Musicals are almost synonymous with the proscenium arch. Gilded frames come with the territory. It’s a form that, more than most, we associate with the grand old theatres that line Broadway and the streets of the West End. The Royal Exchange’s in-the-round auditorium – suspended, spaceship-like, in its column-lined shell – is a world apart from the Great White Way. Yet Raz Shaw’s production of The Producers takes this space and moulds the show to it. End-on spectacle is replaced with close-up, explosive energy. By the end of the lively first number, it’s hard to imagine this show done any other way.
The dropping of any imagined barrier between stage and audience feels absolutely in keeping with the knowing spirit of Mel Brooks’ Broadway satire. Here, we’re in on the central scam of overselling shares in a production designed to flop – a creative con carried out by an unlikely double act. As over-the-hill producer Max Bialystock, Julius D’Silva has a swagger that defies his fraying reputation. By contrast, Stuart Neal’s wiry, nervous Leo Bloom begins the show as an apology of a man, folded up into himself. The accountant who unwittingly gifts Bialystock with his big idea is hunch-shouldered and fidgety, his spine a startled question mark. Bit by bit, showtune by showtune, he gains in both height and confidence.
Shaw’s production, like its central characters, is in love with the shimmer and sparkle of the theatre. In one of the most striking of the show’s many set-pieces, Leo is picked up out of his stifling accountancy firm and dropped into the sequins and feathers of his bottled-up Broadway dreams. In a moment, the uniform desks and identically unhappy workers are whisked away, replaced with high-kicking showgirls. A scene change – one of those seams that theatre usually tries to hide – becomes a giddy daydream in the hands of Shaw and designer Ben Stones. Here and elsewhere, Alistair David’s choreography is inspired, swirling outwards from the centre of the stage in a dizzying array of patterns.
As a musical to revive in 2018, The Producers is both an odd and an apt choice. The show within the show – an outrageously offensive Nazi romp that succeeds against the odds (and all intentions) – takes on a different flavour today. In a world where neo-Nazis feel emboldened, showing the middle finger to a ridiculous, sequin-encrusted Hitler is at once bold and uncomfortable. Is this gesture subversive or simply problematic? At the same time, it’s now much less of a stretch to imagine a wildly provocative and distasteful commercial hit. Just look at Jerry Springer the Opera or The Book of Mormon. Orgies of bad taste bring in the big bucks.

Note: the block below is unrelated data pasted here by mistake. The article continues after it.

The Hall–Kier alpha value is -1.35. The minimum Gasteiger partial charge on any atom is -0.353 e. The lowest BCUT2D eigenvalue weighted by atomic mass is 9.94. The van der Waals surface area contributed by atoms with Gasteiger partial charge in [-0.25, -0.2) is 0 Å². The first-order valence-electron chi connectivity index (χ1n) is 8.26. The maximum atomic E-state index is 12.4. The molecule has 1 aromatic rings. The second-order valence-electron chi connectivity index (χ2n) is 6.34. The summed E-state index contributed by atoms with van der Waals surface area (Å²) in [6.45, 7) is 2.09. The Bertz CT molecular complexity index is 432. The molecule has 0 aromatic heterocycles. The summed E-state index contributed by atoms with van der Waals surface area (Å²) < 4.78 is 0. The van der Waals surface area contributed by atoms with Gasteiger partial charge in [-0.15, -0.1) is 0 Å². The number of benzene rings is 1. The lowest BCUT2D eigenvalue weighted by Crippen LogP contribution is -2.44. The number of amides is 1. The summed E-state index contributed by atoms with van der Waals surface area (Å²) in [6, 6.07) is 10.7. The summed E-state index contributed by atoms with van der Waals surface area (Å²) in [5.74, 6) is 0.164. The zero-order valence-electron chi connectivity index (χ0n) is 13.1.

To be completely honest, it’s not really my kind of humour – though I defy anyone not to snort with laughter as Charles Brunton’s gloriously camp FÃ¼hrer pops his head through a glittery swastika. But while much of the comedy just isn’t my cup of tea, it’s executed by Shaw with polish and precision. Brooks, I imagine, would approve. Greater discomfort clings to the show’s treatment of women, who are either nymphomaniac OAPs or hot young things to be ogled at. Both stereotypes are played with tongue firmly in cheek, but the mingling of sex and power in the producer’s office has a bitter taste post-Weinstein.
That said, Shaw and co work hard to transform Brooks’ comedy into feelgood festive fun. It might not be an obvious Christmas show, but then a few Nazis never seem to get in the way of The Sound of Music being broadcast every Boxing Day. And by the end of The Producers, good cheer just about outweighs the occasional uneasiness. As silliness piles on silliness, it’s hard not to grin.
The Producers runs at the Royal Exchange, Manchester until 26 January 2019. More info here.